The first systematic studies of the compounds found within the plants did not take place until 1940, when researchers first separated the intoxicative THC from non-intoxicative CBD.[20] This alone heavily supports the notion that these measures were taken specifically to protect financial interests, since the work up to that point showed clear therapeutic benefits, and the government was not even aware of the differences between THC and CBD at the time of passage.

Modern Pharmacology

In the ensuing years (1950-1980) there emerged an extensive body of literature that discusses the effects of cannabis in the more modern pharmacological context. It shouldn’t be of much surprise that there were a number of studies that come to conclusions of a negative nature against the plant and its effects on animal subjects. However, these studies generally did not explore the differences between THC and CBD in extract preparations, and it is important to remember both of these substances dealt with prohibition. Campbell et al. concluded in a 1971 study that cannabis induced cerebral atrophy, but all of the cases involved individuals who also consumed other drugs (LSD, barbiturates, heroin, etc), and the study was conducted through self- admission of use by the patients.[21] They made no attempt to distinguish THC from CBD in the study. Chopra et al. concluded that “clinical entity of “cannabis psychosis” does in fact exist.”[22] Similarly, this study looked at patients with pre-existing drug use and made no clinical distinction between THC and CBD. However, Bowman et al. concluded in a paper the following year “that heavy users of this drug did not show test performances indicating impairment of psychological functioning comparable to other types of organic cerebral dysfunction, nor did they show chronic changes on dimensions responsive to immediate intoxication.”[23] They came to the conclusion that the observed effects in other studies may be cultural effects instead of drug effects. However, they also make no distinction between THC and CBD. This could be the “cultural effects” they alluded to. The conclusion that the author reaches is that most of the early studies in pharmacology need to be discarded because they do not recognize the differences in chemical composition of the plant, with most falsely assuming that all strains can be studied in an equal light.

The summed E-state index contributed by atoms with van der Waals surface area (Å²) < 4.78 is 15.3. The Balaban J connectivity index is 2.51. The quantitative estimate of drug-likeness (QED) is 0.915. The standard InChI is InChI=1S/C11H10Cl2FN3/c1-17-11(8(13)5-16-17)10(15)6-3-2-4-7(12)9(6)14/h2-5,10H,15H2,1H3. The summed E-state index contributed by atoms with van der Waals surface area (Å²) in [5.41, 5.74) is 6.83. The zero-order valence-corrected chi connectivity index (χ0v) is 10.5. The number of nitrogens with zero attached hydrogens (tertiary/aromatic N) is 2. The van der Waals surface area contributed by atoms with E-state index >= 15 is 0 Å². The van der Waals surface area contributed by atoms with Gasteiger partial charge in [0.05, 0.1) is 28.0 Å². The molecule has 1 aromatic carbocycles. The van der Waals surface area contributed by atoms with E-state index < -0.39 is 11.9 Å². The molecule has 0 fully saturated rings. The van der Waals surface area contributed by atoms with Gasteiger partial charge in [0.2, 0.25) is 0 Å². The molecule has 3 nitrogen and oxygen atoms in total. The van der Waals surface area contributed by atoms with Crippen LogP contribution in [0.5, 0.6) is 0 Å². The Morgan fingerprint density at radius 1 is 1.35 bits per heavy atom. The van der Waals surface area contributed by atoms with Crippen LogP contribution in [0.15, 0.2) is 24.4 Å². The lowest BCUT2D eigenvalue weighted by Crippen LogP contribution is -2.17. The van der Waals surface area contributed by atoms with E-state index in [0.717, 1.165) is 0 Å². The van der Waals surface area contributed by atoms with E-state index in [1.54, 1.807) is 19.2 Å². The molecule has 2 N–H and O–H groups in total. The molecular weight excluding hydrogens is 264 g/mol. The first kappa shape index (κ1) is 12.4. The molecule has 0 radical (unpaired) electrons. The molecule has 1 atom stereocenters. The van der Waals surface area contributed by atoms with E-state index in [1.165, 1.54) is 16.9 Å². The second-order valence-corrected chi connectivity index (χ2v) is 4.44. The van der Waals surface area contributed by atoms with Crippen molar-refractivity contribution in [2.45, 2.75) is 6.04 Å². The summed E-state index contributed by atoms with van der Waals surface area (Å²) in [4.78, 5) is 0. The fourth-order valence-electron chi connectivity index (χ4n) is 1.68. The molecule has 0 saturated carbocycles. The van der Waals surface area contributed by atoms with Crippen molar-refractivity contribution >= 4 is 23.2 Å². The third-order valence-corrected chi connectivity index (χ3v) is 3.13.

There were, however, numerous studies that explored of the effects of cannabidiol independent of strain specific extracts of the plant. For example, a 1973 study conducted by Carlini et al. concludes that cannabidiol (CBD) does not induce any intoxicative effects, but appears to be promising for the treatment of epilepsy.[24] That same year, Izquierdo et al. showed that CBD significantly reduced hippocampal seizures when compared to THC.[25] Two of the authors state in a later paper that clinical trials for CBD would be appropriate for this compound.[26] This is more than 40 years before the first FDA approval of this treatment was explored (Epidiolex, GW Pharmaceuticals). It was also around this same time that pharmacological studies began realizing that THC and CBD interact with one another in vivo, further invalidating much of the scientific work conducted to that point.[27]